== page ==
As part of SGPA’s Black History Month series: What’s at the Roots?, we talked with the George Jackson Freedom Coalition, where Latio Cosmos broke down the root cause of mass incarceration. This blog is a summary of that conversation, and provides some ways you can help end mass incarceration. More information about the George Jackson Freedom Coalition and their work can be found on their Instagram.

If you weren’t able to make it to the livestream, the recording can be found as an IGTV on our Instagram page.

The George Jackson Freedom Coalition is an organization dedicated to “building bridges with those incarcerated in Washington and lifting up their work”. It is made up of community members both incarcerated and not.

Mass Incarceration During a Pandemic

The issue of mass incarceration is complicated and ingrained into the structure of the United States. Cosmos referenced several layers that contribute to mass incarceration today including the history of mass incarceration, the use of prison labor as a form of modern slavery, the disproportionate number of BIPOC incarcerated, incarceration of BIPOC for petty crimes or none at all, and the lack of respect for health recommendations in the face of the COVID-19 pandemic.

BIPOC are disproportionately incarcerated in Washington State and across the county, and with the current pandemic, they are at increased risk of contracting COVID-19. There has not been enough conversation about the issue of prisons becoming places where COVID-19 can run rampant. People are being crammed in cages without access to masks, hand sanitizer, or any safety precautions. The Department of Corrections has failed to comply with CDC’s COVID-19 heath protocols, endangering the lives of so many loved ones. People have been forced to congregate in shared spaces, a clear violation of safety recommendations. Even worse, the DOC has used pepper spray at close range on inmates, an action which is not only inhumane but has also been proved to accelerate the spread of COVID-19.

People are being kept in unsafe conditions in the middle of a pandemic. Cases are being neglected by the state, even in cases where there is evidence of racist systems and innocent BIPOC. Families everywhere are worried every day about their loved one’s well being, and nothing is being done to protect them or get them out.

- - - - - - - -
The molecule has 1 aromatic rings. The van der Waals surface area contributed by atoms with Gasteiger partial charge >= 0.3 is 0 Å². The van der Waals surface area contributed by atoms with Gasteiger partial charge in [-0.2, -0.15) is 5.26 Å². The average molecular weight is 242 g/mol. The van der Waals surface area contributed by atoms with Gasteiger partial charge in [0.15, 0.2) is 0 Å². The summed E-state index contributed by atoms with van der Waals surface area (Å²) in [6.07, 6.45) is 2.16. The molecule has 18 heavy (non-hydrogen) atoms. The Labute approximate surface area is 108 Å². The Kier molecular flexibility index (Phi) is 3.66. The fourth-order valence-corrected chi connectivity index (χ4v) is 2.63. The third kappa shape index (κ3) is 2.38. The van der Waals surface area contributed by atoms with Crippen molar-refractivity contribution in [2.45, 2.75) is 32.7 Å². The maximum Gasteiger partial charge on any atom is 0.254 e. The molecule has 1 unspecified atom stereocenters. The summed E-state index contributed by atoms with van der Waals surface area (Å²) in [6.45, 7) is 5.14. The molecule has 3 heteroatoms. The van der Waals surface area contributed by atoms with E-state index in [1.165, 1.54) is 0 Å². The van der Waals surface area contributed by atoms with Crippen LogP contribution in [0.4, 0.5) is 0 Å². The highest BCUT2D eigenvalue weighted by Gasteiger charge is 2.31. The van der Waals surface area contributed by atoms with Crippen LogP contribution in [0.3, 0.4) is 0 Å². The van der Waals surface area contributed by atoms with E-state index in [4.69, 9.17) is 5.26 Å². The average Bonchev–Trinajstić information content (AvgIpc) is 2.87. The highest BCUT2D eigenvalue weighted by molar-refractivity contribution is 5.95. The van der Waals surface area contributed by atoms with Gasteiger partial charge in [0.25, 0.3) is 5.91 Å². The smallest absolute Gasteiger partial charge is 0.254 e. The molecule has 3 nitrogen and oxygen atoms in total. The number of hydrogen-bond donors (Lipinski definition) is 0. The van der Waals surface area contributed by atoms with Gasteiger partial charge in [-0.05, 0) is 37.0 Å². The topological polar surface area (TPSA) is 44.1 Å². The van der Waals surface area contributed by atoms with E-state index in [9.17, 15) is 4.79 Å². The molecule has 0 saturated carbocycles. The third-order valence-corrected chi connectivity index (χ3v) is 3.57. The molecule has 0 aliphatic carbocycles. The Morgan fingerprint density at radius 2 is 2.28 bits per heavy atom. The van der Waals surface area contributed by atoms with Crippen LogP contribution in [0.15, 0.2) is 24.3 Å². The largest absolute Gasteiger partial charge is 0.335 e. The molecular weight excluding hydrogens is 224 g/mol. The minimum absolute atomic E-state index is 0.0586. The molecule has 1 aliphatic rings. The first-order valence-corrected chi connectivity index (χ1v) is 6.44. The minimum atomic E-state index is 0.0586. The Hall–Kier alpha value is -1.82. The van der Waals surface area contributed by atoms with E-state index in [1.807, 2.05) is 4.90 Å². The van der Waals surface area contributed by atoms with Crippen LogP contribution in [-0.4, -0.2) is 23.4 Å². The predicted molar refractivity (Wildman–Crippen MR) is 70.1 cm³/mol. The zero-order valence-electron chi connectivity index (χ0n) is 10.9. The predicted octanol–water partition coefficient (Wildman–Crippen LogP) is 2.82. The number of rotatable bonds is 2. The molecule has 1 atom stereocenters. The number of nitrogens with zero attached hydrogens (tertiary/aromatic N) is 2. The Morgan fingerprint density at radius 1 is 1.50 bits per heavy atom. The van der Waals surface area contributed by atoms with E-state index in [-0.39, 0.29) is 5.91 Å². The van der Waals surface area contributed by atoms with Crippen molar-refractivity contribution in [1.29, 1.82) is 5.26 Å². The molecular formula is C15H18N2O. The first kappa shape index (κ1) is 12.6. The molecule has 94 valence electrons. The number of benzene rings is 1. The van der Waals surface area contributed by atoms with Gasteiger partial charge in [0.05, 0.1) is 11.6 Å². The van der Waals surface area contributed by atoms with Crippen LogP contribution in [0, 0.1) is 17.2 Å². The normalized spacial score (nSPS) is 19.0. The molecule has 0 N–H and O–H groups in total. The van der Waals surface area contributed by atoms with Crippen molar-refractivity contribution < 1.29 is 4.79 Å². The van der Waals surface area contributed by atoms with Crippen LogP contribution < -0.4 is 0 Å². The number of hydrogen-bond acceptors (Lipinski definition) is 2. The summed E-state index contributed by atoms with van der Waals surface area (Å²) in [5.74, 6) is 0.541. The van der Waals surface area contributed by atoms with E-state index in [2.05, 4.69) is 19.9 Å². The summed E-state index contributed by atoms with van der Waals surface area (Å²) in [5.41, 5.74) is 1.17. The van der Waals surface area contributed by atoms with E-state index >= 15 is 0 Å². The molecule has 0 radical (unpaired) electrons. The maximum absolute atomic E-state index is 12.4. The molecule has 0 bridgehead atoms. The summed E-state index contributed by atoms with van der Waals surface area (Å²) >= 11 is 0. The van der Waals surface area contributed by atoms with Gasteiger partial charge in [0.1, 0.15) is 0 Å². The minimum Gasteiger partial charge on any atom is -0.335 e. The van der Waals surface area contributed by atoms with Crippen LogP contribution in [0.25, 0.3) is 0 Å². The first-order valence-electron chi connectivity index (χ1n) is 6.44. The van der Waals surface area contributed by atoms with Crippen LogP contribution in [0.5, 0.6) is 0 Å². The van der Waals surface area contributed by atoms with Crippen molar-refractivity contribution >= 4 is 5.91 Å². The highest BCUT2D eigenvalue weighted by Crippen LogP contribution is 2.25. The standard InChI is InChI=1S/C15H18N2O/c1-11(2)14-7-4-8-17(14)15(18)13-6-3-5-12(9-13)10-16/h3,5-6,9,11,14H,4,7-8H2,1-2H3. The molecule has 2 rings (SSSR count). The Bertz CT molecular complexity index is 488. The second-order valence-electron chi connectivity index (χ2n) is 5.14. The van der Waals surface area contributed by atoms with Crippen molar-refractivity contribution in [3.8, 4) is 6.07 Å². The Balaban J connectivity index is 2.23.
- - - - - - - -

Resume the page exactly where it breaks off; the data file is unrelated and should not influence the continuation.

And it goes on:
The Prosecutor's Office
Cosmos told us the prosecutor’s office is sometimes referred to as the “black box of the criminal justice system” because they are notorious for their lack of transparency - the community is unable to see what goes on behind the scenes. This office is supposed to be holding officers accountable, instead they are keeping information secret from the community they are supposed to be protecting. We need full transparency in the prosecutor's office, otherwise, the SPD will continue endangering the people of Seattle without consequence.

One of GJFC’s top goals is to oversee staffing prosecutor’s to ensure that those in these positions are committed to justice and equality. Prosecutors hold a lot of power and they cannot continue to use it to perpetuate modern day slavery. Our community deserves better.

The current prosecuting attorney of Washington State is Dan Satterberg, who has shown time and time again to not be interested in ensuring justice.

GJFC’ is making 10 demands to the Prosecutor's Office, the first two were discussed in the livestream, and be sure to keep a lookout for them they publish the rest

  1. The Brady List Protocol needs to be transparent
  • The prosecutor's office in Seattle was getting awards and praise nationally for being progressive and transparent
  • This list is supposed to be a body of evidence for what an officer who has been accused of misconduct has done and shows if there is a history of abuse
  • Everyone is supposed to have access to this information, but there is very little actual transparency and so even though there is supposed to be a list that ensures officers cannot become repeat offenders,

2. Community oversight of a board that takes a second look at cases

  • This was supposed to be established by the prosecutor's office
  • The community should have a voice in ensuring no one is incarcerated unfairly
  • Have lawyers from the community take a second look at cases and bring people home

Here are some groups working to change the prison system and protect incarcerated individuals:

Here is a list of just a few books (and one movie) that can help you better understand this issue.

In addition to educating yourself, here are some great ways you can get involved and help end the issue of mass incarceration.